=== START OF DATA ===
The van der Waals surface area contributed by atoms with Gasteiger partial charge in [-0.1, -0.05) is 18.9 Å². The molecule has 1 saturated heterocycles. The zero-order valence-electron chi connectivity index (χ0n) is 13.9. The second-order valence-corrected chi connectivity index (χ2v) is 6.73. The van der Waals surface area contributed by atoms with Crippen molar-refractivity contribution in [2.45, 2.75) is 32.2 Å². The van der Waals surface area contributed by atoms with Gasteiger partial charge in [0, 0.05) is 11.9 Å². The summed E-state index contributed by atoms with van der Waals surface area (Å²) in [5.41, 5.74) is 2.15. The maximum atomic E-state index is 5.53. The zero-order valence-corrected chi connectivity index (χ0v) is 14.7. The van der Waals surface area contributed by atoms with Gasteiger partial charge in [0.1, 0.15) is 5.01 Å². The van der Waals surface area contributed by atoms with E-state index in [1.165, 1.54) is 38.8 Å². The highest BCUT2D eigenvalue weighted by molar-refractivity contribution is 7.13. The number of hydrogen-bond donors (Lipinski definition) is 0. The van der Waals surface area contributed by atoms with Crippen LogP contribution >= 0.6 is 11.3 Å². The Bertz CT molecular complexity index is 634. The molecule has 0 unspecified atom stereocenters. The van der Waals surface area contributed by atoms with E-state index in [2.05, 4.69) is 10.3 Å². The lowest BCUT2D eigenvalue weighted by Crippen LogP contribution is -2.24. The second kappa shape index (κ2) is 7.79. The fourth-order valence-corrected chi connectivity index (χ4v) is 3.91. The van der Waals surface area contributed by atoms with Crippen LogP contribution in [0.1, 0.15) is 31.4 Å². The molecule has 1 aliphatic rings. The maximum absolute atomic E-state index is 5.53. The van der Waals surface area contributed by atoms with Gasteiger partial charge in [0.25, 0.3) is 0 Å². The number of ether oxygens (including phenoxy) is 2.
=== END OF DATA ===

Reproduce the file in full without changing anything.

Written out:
The van der Waals surface area contributed by atoms with Gasteiger partial charge in [-0.1, -0.05) is 18.9 Å². The molecule has 1 saturated heterocycles. The zero-order valence-electron chi connectivity index (χ0n) is 13.9. The second-order valence-corrected chi connectivity index (χ2v) is 6.73. The van der Waals surface area contributed by atoms with Crippen molar-refractivity contribution in [2.45, 2.75) is 32.2 Å². The van der Waals surface area contributed by atoms with Gasteiger partial charge in [0, 0.05) is 11.9 Å². The summed E-state index contributed by atoms with van der Waals surface area (Å²) in [5.41, 5.74) is 2.15. The maximum atomic E-state index is 5.53. The zero-order valence-corrected chi connectivity index (χ0v) is 14.7. The van der Waals surface area contributed by atoms with Gasteiger partial charge in [0.1, 0.15) is 5.01 Å². The van der Waals surface area contributed by atoms with E-state index in [1.165, 1.54) is 38.8 Å². The highest BCUT2D eigenvalue weighted by molar-refractivity contribution is 7.13. The number of hydrogen-bond donors (Lipinski definition) is 0. The van der Waals surface area contributed by atoms with Crippen LogP contribution >= 0.6 is 11.3 Å². The Bertz CT molecular complexity index is 634. The molecule has 0 unspecified atom stereocenters. The van der Waals surface area contributed by atoms with E-state index in [2.05, 4.69) is 10.3 Å². The lowest BCUT2D eigenvalue weighted by Crippen LogP contribution is -2.24. The second kappa shape index (κ2) is 7.79. The fourth-order valence-corrected chi connectivity index (χ4v) is 3.91. The van der Waals surface area contributed by atoms with Crippen LogP contribution in [0.1, 0.15) is 31.4 Å². The molecule has 1 aliphatic rings. The maximum absolute atomic E-state index is 5.53. The van der Waals surface area contributed by atoms with Gasteiger partial charge in [0.25, 0.3) is 0 Å². The number of ether oxygens (including phenoxy) is 2.